Jesus was at a wedding feast in Cana and they ran out of wine. Jesus, (at the behest of His mother Mary) told the servants to fill six water pots, about 20-30 gallons apiece, with water. They did as instructed. Jesus told them, "Draw some out now, and take it to the master of the feast." They did, he tasted it, and then went and said to the bridegroom, "Every man at the beginning sets out the good wine, AND WHEN THE GUESTS HAVE WELL DRUNK, then the inferior..." John 2:3-10 NKJV (Emphasis mine) Wasn't Jesus, in essence, a bartender in this instance? There had to be guests already drunk at this point. Jesus didn't need to do it, yet He provide more, and the best, wine! Why? To avoid the extreme cultural embarrassment for the host, respond to His mother's concern, AND MOST IMPORTANTLY, to display the Love and Power of God. So was Jesus right or wrong doing this? My Dad had an alcohol problem. I remember going to the corner and waving to my Dad inside the bar while he drank. (It wasn't his favorite watering hole, that was further from home.) I was little and did not understand that his drinking was one of the main reasons why we had little food and were generally hungry. Well, I can tell you, it wasn't the bartenders fault or responsibility. It was my Dad's "choice." God endowed each of us with "free will" and an inborn thirst and knowledge of Himself. We were also born with a sin nature from the Fall of Adam and Eve in the Garden. As such, we have all sinned and generally have a weakness or leaning toward one "sin of choice" or another. Alcohol, lust, pride, greed, porn... the list endless. But it is still our "free choice" to sin. God will provide a way to escape... IF we want it, but that is also generally not the case. (1 Corinthians 10:13 NKJV) We alone are responsible to God for our lifestyles and sins. Jesus was in the constant company of sinners His whole earthly life, yet He was sinless! Being a Christian bartender would be difficult as the temptations are varied, open, and great. But if a Christian would need to work as a bartender, what an example it would be to rise above the temptations and willfully stand for Christ by not drinking, swearing, cheating, lying, and joining in the debauchery that can be found in those environments. A bartender once told my Dad to "go home to your kids", it was the only thing I ever heard my Dad say a bartender told him. It made an impression on him, and me too... that a stranger would point out to my Dad his responsibility to his family. What if every Christian bartender offered up a quick prayer to God for every person they were serving a drink to? Do you realize the magnitude of prayers flooding heaven 24/7? How the habit of "pray without ceasing" (1 Thes. 5:17) would edify the life of the bartenders as they prayed for others? With the state of sin in the world, the rapid decline in moral values, and the rejection of the True God for religion, I would propose there are very few jobs today any Christian can hold without the same kind of temptations facing bartenders, except maybe the constant supply of alcohol. Sin is sin, and it is everywhere! As Christians we should be fighting it every moment of everyday by putting on the "whole armor of God", being in the Word, and being an example of Jesus Light to others. (Eph. 6:11-20) It may be the only "Light of God" people will ever experience. Finally, we are instructed in Scripture "not to judge", lest we be judged by the same "measure" we judge others. (Matt 7:2, Mark 4:24) In all jobs and in life, there is temptation to sin. It is our choice whether we choose sin or cling to the promise of God to provide an escape, THEN LISTEN, and take it. YOUR CHOICE! We can't be perfect, but we are called to rise above those temptations and live as Christ lived, no matter what job we have, what we are doing, or where we live, God is with us... Always!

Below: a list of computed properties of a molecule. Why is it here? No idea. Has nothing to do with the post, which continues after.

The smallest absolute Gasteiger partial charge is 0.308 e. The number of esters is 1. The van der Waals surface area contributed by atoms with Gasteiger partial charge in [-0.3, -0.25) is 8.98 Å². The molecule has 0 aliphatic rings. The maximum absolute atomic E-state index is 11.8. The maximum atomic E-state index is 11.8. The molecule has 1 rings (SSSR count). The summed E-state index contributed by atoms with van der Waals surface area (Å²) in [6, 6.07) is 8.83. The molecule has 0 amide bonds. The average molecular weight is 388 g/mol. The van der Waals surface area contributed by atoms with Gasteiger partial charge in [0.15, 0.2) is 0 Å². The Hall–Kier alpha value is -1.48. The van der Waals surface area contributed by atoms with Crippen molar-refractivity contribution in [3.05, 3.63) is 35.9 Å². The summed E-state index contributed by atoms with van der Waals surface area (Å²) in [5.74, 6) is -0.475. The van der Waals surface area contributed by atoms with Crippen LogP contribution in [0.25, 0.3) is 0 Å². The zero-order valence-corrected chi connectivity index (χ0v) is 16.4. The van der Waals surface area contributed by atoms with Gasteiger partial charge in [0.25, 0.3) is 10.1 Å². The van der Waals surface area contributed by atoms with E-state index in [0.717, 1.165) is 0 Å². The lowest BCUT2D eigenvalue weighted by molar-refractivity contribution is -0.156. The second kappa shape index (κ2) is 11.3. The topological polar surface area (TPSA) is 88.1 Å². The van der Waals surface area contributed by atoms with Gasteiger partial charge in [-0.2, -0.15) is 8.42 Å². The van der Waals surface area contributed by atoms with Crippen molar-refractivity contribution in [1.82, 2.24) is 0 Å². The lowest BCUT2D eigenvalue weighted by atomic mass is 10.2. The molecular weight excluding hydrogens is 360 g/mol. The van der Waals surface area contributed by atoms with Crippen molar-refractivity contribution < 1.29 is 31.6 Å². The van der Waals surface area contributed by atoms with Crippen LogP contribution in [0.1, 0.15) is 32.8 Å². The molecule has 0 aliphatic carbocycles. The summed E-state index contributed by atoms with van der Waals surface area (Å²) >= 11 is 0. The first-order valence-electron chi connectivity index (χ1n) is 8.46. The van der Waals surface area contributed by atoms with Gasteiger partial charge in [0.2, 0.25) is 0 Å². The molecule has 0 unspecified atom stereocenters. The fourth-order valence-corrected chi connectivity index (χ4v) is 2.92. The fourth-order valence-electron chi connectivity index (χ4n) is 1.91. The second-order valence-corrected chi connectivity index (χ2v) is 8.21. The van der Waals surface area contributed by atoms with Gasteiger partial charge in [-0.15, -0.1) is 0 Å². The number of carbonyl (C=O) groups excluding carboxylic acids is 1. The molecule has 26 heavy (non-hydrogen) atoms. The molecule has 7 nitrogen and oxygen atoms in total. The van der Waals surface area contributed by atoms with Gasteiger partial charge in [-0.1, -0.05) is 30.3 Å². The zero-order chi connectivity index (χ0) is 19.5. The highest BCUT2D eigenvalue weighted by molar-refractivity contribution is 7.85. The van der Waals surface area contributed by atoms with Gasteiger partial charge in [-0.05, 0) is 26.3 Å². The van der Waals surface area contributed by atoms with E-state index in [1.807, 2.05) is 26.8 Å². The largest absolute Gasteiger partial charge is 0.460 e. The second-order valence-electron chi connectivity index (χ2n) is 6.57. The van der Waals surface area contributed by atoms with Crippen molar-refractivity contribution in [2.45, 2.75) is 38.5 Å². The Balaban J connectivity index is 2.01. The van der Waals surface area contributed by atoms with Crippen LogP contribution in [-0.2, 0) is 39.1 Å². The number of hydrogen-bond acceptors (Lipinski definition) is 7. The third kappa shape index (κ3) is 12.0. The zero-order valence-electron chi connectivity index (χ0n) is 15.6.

It is my opinion that the bible teaches us to be "in the world" just not "of the world". Therefore being in the world could include working in a bar without doing so to openly share Jesus while at work (that probably wouldn't go over too well anyway) as long as you represented yourself as a Christian should. Making friends by your actions and good manners might give you the opportunity to witness to some outside of work. Being nice to others is always a good thing and being a good listener could give you opportunity to guide someone away from evil and therefore toward Christ. The danger is not to become "of the world". You would need to separate yourself from the lifestyle you are in the midst of. I would caution anyone considering doing so to stay "prayed up" and to not even consider doing so unless you are firmly entrenched in Christ because, sooner or later there will be temptations and dangers that you must be ready for. Bottom line is : permissible but not necessarily recommended.